TYPES OF BOOK PUBLISHERS


WHAT IS THE DEFINITION OF A PUBLISHER OF BOOKS? By Audrey Phillips Cox 

Why write this article?  

Since I have been writing books, people who are unfamiliar with today’s publishing industry seem to think that if an author is not published through a large publishing company, the book or the author is probably not very good.  Not true!  Check out the online bookstores, and you will find a gazillion books that are either self-published or written by an Indie Author. 

I am a self-publisher of my own books.  1)  create a story on my computer  2)  edit it for content, grammar and errors  3) format it for printing the novel EXACTLY as it shows up in a book  4)  upload it to online bookstores who offers software to aid in the process  5)  preview to assure it is ready to be offered for sale  6)  correct the formatting if not right  7)  make and upload a cover for the book  8)  Finally, approve the entire process.  It is then offered it as ebooks or paperback books for sale.  As a self-publisher, the author is a one-man operation. 

There are basically four types of publishers: 

  • Traditional Publishing Houses – They publish manuscripts they are certain will sell.
  • Vanity Publishers – They charge a fee for their services which varies with each house
  • Indie Authors – Authors use Vanity Publishers and pay a fee to have a book published
  • Self-Publishers – Author does all the work and uses software offered by bookstores to upload their books for sale as e-books or paperback.  Self-publishers can upload their book to Ingram Spark and they can be ordered or stocked in brick/mortar stores.

 In the “old” days, if a person had a manuscript and wanted to turn it into a book, they needed a traditional publishing company who provided such services.  These companies owned and operated printing presses to create a book.  Later, they added other services such as editing and marketing.  Of course, there was no such thing as an eBook.  

Time has moved on and so have publishers.  Some publishers that started out small have now grown into mammoth publishing houses.  They can afford to be selective and will not accept a manuscript unless they accept it through a literary agent or rarely a query letter.  One reason is that they cannot handle all the submissions they receive.  The large publishers only accept manuscripts they are confident will sell in large numbers; therefore, they can offer an advance on the sale of the book.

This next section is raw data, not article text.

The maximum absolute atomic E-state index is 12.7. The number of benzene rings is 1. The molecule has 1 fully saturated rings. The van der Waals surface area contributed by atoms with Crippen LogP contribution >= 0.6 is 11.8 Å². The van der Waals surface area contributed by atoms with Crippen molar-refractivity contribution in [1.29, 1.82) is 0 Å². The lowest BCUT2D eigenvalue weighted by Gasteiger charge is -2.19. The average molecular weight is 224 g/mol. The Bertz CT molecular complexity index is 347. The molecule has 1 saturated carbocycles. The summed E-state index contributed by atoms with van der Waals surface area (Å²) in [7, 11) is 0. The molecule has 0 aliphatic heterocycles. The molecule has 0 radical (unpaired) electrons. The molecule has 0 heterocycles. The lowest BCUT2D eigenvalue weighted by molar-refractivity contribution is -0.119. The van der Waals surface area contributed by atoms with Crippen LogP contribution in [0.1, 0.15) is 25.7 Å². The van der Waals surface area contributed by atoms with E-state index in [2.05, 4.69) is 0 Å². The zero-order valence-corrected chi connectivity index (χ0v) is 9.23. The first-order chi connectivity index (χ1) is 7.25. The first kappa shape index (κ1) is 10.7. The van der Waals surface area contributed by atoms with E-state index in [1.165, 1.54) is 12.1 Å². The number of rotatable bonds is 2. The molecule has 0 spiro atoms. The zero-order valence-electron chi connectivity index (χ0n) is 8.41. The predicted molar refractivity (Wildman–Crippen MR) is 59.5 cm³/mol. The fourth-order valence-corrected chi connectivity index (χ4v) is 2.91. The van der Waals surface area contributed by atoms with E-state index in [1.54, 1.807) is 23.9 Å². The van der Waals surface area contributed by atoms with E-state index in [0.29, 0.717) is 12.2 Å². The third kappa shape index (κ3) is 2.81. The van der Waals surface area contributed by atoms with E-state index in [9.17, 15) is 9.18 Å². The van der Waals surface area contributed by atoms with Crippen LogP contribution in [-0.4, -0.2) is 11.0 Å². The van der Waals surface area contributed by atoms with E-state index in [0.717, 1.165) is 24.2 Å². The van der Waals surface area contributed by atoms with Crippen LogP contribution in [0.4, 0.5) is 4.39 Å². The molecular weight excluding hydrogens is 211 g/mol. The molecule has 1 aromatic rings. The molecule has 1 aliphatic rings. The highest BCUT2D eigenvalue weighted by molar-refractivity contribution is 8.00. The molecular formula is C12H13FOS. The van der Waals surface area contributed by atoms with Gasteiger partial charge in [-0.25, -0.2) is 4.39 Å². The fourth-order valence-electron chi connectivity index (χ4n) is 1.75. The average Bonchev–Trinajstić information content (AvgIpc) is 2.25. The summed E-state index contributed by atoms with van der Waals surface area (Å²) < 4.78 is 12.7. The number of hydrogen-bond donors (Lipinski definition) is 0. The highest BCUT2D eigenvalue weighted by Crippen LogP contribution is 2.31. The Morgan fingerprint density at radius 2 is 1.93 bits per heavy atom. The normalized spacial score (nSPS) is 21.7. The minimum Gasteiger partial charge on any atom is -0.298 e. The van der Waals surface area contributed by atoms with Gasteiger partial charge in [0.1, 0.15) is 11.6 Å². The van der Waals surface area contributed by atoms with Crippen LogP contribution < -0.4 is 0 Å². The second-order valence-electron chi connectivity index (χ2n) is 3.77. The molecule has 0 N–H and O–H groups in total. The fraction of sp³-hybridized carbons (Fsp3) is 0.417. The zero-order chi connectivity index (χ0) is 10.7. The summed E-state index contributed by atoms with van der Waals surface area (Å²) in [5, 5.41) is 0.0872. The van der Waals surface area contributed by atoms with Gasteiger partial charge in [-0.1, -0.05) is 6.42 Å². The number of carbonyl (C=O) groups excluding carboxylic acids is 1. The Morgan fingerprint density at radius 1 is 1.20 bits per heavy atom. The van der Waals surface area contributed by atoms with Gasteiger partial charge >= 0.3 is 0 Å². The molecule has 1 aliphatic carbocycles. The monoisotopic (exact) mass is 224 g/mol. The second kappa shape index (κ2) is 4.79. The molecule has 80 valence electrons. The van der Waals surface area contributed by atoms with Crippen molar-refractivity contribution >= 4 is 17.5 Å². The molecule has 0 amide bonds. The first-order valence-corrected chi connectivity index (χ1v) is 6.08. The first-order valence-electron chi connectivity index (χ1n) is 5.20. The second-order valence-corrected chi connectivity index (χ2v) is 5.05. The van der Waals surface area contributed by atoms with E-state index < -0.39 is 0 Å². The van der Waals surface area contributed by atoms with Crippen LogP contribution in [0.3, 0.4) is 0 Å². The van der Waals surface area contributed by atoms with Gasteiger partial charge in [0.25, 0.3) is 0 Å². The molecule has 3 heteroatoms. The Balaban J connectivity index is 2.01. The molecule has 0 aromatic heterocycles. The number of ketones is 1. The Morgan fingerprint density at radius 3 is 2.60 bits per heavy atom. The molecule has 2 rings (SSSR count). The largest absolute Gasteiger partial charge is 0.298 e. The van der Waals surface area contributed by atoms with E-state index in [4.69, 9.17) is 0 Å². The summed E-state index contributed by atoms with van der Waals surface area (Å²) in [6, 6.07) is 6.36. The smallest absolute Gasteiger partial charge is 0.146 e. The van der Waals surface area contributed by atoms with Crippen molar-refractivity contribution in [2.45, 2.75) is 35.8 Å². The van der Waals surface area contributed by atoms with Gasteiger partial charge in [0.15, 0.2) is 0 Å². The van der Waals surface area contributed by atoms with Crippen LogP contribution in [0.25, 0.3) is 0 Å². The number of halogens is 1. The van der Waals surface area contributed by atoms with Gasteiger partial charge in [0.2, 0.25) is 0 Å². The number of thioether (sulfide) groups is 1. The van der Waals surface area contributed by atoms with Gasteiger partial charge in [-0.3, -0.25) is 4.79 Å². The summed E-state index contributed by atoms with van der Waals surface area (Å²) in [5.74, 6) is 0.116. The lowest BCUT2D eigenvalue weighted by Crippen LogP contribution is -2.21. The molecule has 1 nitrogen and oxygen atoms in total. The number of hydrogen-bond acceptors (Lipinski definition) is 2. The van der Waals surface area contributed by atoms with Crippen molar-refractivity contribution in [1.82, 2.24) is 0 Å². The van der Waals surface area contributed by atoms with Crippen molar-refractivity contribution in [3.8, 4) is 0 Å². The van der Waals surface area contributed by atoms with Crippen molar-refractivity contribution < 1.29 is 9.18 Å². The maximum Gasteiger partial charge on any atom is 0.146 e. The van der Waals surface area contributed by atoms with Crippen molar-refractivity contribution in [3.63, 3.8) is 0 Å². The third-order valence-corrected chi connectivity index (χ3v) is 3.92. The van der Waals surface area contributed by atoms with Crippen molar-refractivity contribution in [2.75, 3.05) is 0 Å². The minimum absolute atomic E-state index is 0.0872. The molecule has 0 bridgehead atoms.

Since the older and larger publishing houses cannot handle all the authors who have manuscripts to be published, even though they may be potential best-sellers, hundreds of smaller houses have sprung up.  These houses do not offer an advance on a book but charge a fee for printing the book.  They offer different packages for different prices.  Many authors whose manuscript is not accepted by a large publishing house, will turn to one of these smaller houses. 

Today, in this digital world, if an author is computer savvy, software is available for an author to publish a book themselves.  Most online bookstores offer software that can be used by an author to publish a book, both in ebook or paperback form and make it available for sale on their site.  You are charged a small fee for electronically selling/sending an eBook or printing and mailing a paperback book to a buyer. 

However, the catch is that using this type of software, a person must know how to format a manuscript before uploading it so that it will look EXACTLY as it will in either ebook or paperback form.  It is not rocket science, but it is not easy either.  I personally find that “formatting” a book is the hardest part of publishing a book. 

Interesting Trivia: J.K. Rowling wrote the Harry Potter books.  After many rejection slips, it spent a long time in the “slush” pile with other rejected manuscripts.  One day, as someone was going to lunch, they reached in the pile and picked up her manuscript to read at lunch.  It was just a stroke of luck that it was picked up out of a slush pile by someone who recognized the potential of the book.  As a literary agent, he sold it to a large publishing company.  The rest is history.  

Harper Lee, author of To Kill a Mocking Bird.  When it was submitted to be considered for publication, it is said that it was just a series of events without a strong central plot to hold it together. It needed a lot of work before it would be ready for publication. Tay Hohoff, one of the Lippincott editors, became her mentor, and guided her through a year of rewrites, molding Nelle’s novel into the literary masterpiece.